Two in every five adults who have recently been uninsured living in states that have not yet decided to expand Medicaid eligibility under the Affordable Care Act would likely have no new affordable health insurance options if their states don't eventually expand the program, according to a report released Wednesday.
The U.S. Supreme Court ruled in 2012 that the federal government cannot require states to expand Medicaid eligibility. Oklahoma and roughly 25 other states have said they will not, or may not, expand their Medicaid programs in 2014.
In these states, the lowest-income adults, those earning below the federal poverty level — or less than $11,170 for an individual and $23,050 for a family of four in 2012 — will not have access to either the Medicaid expansion or subsidized private insurance through the new state insurance marketplaces and could remain uninsured, according to the report from the Commonwealth Fund.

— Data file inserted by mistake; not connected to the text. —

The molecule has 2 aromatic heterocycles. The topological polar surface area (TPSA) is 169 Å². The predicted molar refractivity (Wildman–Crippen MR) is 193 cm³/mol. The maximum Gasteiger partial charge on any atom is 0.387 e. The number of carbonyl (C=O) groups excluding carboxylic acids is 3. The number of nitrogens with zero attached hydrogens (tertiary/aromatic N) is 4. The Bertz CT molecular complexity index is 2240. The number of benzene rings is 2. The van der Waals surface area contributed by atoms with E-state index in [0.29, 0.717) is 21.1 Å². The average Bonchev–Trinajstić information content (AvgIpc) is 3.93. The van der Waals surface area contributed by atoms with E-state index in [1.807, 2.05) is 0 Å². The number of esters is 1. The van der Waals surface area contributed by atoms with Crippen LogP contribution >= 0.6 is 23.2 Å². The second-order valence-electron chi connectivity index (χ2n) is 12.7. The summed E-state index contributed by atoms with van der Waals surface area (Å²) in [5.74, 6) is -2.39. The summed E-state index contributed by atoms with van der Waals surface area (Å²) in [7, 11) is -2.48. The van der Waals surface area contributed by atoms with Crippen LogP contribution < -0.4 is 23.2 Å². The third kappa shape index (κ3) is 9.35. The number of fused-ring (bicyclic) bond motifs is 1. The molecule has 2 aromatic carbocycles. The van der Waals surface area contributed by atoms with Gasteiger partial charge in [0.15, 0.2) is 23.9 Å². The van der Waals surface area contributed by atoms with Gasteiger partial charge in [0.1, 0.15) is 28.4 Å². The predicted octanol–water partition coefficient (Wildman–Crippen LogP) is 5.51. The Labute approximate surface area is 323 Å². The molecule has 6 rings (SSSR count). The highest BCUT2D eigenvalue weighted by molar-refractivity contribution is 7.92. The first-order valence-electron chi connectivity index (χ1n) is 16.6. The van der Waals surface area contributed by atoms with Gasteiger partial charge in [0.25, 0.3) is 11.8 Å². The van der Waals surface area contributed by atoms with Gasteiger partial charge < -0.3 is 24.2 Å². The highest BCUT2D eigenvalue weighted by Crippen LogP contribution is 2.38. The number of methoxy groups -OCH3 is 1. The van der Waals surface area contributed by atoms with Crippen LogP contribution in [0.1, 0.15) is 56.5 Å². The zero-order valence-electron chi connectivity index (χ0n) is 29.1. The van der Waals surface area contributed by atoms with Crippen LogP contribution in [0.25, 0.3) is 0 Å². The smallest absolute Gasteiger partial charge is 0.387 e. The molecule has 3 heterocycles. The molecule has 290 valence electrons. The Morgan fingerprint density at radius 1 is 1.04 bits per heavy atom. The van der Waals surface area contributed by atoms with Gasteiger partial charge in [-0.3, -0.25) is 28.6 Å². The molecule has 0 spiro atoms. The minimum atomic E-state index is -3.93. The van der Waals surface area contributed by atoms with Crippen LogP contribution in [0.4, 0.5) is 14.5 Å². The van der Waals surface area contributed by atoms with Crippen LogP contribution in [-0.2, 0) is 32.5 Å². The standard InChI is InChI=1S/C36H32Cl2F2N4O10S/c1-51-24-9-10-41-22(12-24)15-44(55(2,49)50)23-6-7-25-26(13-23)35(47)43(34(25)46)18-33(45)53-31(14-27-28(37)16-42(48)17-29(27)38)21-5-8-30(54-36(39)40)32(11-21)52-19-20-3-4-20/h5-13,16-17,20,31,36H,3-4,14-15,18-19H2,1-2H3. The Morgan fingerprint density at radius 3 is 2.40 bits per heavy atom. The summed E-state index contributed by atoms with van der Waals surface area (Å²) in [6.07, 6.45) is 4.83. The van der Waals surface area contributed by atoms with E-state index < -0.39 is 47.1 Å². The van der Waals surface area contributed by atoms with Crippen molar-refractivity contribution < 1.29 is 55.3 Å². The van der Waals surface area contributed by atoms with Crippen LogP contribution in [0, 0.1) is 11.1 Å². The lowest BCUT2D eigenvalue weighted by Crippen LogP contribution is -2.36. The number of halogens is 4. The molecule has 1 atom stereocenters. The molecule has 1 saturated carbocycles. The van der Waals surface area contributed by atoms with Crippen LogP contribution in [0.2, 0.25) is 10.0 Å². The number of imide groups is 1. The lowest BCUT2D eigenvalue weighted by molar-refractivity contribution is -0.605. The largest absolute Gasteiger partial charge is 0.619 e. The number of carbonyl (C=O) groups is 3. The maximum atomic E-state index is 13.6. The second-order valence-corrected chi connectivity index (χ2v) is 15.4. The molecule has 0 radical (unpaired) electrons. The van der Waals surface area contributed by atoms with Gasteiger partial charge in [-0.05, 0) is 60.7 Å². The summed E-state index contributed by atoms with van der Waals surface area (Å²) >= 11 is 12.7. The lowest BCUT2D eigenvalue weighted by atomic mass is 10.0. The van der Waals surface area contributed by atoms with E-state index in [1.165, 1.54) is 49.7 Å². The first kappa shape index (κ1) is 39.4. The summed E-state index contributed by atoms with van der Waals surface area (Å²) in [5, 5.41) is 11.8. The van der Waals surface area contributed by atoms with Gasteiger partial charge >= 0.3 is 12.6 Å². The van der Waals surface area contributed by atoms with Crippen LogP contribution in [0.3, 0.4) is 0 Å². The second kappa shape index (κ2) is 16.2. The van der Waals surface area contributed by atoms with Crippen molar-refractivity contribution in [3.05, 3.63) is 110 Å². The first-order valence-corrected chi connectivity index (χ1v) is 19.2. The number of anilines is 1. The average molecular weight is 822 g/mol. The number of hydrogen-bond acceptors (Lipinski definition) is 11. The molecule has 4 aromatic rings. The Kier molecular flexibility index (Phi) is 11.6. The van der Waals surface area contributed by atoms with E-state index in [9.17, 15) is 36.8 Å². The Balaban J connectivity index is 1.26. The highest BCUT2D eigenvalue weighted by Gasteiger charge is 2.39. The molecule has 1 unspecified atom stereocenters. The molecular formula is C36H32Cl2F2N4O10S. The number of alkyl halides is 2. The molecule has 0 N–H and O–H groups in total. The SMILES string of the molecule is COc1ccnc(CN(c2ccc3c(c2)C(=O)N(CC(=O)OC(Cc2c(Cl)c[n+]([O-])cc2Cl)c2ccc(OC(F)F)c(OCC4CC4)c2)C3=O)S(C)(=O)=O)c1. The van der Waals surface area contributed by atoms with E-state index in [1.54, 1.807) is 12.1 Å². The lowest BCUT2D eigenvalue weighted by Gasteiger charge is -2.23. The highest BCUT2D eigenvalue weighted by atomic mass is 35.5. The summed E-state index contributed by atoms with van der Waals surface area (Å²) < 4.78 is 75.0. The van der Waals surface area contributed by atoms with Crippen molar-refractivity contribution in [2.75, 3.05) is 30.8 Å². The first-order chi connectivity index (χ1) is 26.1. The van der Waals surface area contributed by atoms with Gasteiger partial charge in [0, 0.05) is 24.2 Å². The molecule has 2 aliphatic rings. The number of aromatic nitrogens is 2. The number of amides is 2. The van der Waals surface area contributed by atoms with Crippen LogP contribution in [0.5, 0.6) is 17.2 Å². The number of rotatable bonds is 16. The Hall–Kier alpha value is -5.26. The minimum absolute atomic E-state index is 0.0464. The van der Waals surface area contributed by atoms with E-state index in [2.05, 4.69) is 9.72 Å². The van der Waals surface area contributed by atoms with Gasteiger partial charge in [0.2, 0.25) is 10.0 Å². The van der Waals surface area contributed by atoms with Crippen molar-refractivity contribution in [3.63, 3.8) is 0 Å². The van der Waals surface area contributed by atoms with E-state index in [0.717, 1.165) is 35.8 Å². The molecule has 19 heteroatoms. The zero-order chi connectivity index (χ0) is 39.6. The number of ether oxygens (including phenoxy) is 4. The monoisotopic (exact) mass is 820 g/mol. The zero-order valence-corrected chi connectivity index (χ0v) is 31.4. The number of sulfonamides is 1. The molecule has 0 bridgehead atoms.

The report, based on a survey of U.S. adults ages 19 to 64, found that an estimated 55 million Americans were uninsured for all or part of the time from June 2010 to September 2012. In the states that have not yet decided to expand Medicaid, 72 percent of adults whose incomes fell below 133 percent of the federal poverty level during the two-year period had spent some time uninsured.
Under the Affordable Care Act, starting in 2014, people earning less than 133 percent of the federal poverty level will qualify for Medicaid. But because of the way the law was written, people making between 100 percent and 133 percent of the federal poverty level are eligible to purchase subsidized insurance coverage through the state marketplaces if they are not eligible for Medicaid.
However, people making less than 100 percent of the poverty level are not eligible for marketplace subsidies, since it was assumed that they would be enrolled in Medicaid and lawmakers did not anticipate the Supreme Court decision.